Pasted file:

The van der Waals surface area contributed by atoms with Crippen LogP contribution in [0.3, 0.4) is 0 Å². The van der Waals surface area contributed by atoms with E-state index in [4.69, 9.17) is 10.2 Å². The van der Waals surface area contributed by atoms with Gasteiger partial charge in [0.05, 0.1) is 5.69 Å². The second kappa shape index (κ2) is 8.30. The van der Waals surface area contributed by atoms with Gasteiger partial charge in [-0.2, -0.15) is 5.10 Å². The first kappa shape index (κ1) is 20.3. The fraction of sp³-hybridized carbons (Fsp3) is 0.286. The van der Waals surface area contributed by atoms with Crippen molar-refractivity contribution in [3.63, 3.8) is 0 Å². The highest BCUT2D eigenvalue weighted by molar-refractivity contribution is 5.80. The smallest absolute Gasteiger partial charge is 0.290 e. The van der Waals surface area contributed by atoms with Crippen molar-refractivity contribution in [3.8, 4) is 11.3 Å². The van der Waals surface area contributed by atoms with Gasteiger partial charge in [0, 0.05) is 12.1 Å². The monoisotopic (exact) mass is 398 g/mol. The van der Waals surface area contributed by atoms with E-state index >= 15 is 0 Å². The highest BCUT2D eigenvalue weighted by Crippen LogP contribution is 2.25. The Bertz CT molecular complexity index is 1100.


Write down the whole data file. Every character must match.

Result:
The van der Waals surface area contributed by atoms with Crippen LogP contribution in [0.3, 0.4) is 0 Å². The van der Waals surface area contributed by atoms with E-state index in [4.69, 9.17) is 10.2 Å². The van der Waals surface area contributed by atoms with Gasteiger partial charge in [0.05, 0.1) is 5.69 Å². The second kappa shape index (κ2) is 8.30. The van der Waals surface area contributed by atoms with Gasteiger partial charge in [-0.2, -0.15) is 5.10 Å². The first kappa shape index (κ1) is 20.3. The fraction of sp³-hybridized carbons (Fsp3) is 0.286. The van der Waals surface area contributed by atoms with Crippen molar-refractivity contribution in [3.63, 3.8) is 0 Å². The highest BCUT2D eigenvalue weighted by molar-refractivity contribution is 5.80. The smallest absolute Gasteiger partial charge is 0.290 e. The van der Waals surface area contributed by atoms with Crippen molar-refractivity contribution in [3.8, 4) is 11.3 Å². The van der Waals surface area contributed by atoms with Gasteiger partial charge in [0, 0.05) is 12.1 Å². The monoisotopic (exact) mass is 398 g/mol. The van der Waals surface area contributed by atoms with E-state index >= 15 is 0 Å². The highest BCUT2D eigenvalue weighted by Crippen LogP contribution is 2.25. The Bertz CT molecular complexity index is 1100.